The movie, “Chappaquiddick” that exposes Senator Ted Kennedy’s part in the drowning death of 28-year-old Mary Jo Kopechne, was released yesterday in theaters across America. Sadly, the liberal New York Times rag wasted no time publishing an opinion piece by Neal Gabler, to discredit the movie.
The NYT Opinion Twitter account tweeted: “Ted Kennedy was a real man living out a real life. His political opponents could and did distort that life for their advantage. But just how many liberties can an artist or entertainer take when deploying a biographical subject?
Ted Kennedy was a real man living out a real life. His political opponents could and did distort that life for their advantage. But just how many liberties can an artist or entertainer take when deploying a biographical subject? https://t.co/qbhg0IO9jT
— NYT Opinion (@nytopinion) April 6, 2018
The New York Times piece is evidence of how the leftist media is still forming a circle of protection around the disgraced Democrat Senator, almost 30 years after he walked away from an innocent life, leaving her to die a horrific death.
Watch the trailer from the “Chappaquiddick” movie:
Here’s an excerpt from the “opinion” piece that appeared in the New York Times on the same day of the release of the “Chappaquiddick” film –
The film, by the same name, opened Friday and retells the story of an accident in July 1969, on the titular Massachusetts island near Martha’s Vineyard, in which Mr. Kennedy drove off a bridge, killing his passenger, Mary Jo Kopechne, a campaign worker for his late brother Robert. It has been heavily promoted by conservative media outlets, and reviewers across the political spectrum have praised what they deem its damning but factual approach. Damning it is; factual it is not.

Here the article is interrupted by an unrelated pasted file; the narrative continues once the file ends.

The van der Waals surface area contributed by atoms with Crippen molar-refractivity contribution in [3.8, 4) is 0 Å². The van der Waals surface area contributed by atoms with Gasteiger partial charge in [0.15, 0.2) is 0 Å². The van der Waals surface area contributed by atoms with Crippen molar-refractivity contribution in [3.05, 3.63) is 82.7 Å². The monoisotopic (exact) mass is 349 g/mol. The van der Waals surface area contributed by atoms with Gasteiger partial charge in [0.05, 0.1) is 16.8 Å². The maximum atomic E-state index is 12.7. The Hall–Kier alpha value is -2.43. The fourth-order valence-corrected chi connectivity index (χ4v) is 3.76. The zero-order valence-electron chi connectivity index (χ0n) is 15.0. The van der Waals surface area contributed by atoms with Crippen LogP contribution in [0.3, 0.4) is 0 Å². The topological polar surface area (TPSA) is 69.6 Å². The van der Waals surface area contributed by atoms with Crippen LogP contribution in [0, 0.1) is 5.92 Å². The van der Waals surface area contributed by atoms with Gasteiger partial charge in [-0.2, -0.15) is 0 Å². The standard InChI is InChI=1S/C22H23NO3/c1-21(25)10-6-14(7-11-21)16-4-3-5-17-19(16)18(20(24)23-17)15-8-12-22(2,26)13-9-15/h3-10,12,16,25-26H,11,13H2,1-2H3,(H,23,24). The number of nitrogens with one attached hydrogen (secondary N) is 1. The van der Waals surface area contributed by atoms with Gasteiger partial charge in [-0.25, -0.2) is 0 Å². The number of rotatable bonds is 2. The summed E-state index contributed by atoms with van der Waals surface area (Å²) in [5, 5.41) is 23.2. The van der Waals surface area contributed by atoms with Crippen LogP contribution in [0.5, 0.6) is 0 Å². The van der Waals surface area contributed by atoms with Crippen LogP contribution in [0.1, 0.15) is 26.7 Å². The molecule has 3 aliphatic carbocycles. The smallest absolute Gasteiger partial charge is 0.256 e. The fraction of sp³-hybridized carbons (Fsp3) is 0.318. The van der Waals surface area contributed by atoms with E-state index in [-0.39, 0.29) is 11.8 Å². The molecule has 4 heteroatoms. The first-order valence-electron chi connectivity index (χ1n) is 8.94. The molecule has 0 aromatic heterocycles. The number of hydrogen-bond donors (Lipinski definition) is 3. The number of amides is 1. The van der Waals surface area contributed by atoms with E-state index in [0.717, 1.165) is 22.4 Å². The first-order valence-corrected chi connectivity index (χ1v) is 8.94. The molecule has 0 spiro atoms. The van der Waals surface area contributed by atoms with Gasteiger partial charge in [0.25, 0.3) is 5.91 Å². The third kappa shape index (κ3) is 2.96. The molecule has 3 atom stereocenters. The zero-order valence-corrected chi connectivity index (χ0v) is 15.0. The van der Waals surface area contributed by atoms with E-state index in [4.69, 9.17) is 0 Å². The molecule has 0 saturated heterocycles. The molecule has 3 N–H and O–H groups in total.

Let’s set aside the fact that, despite the film’s advertisements claiming to tell the “untold true story” of a “cover-up,” the story has been told plenty, and no one but the most lunatic conspiracy theorists see this as anything but a tragic accident in which nothing much was covered up. Let’s also put aside the skein of conjecture and outright fabrication that the film unspools — in one scene Joe Kennedy, the family patriarch, murmurs “alibi” to his son, like a Mafia don, when in fact he was so debilitated by a stroke that he could only babble incoherently. Setting all this aside, the movie nevertheless raises a serious issue.
What is the relationship of fact to fiction, of the historical to the histrionic in art and entertainment? Ted Kennedy was a real man living out a real life. His political opponents could and did distort that life for their advantage. But just how many liberties can an artist or entertainer take when he or she deploys a biographical subject?
Watch the cover-up video from the “Chappaquiddick” movie here:
While the New York Times makes every attempt to discredit the Chappaquiddick movie, facts don’t lie. Ian Holm produced a factual documentary about Senator Ted Kennedy’s involvement in the drowning death of Mary Jo Kopechne in Chappaquiddick. In the documentary, Holm interviews the people who were closest to the crime, including the police chief, the prosecuting attorney and an NBC reporter who was fired for reporting the facts on the story. Ian Holm reveals how the media played a huge role in the cover-up of the crime and how Kennedy’s inner-circle of Democrat advisors schemed and plotted to protect Kennedy’s career, literally helping him to walk away from the horrific drowning death of a 28-year old woman completely unscathed.
In the end, the man who left 28-year-old Mary Jo Kopechne to die a horrific death was given a funeral fit for a hero. The Catholic church provided Senator Ted Kennedy with the pomp and circumstance that should never have been afforded to a man who left a young woman to drown and then lied about the circumstances surrounding her death, or a legislator who fought so hard to keep the abortion industry alive in America. Barack Obama and Bill Clinton remembered Ted Kennedy at his funerals as a champion for the little guy (too bad Mary Jo Kopechne didn’t fall into that category).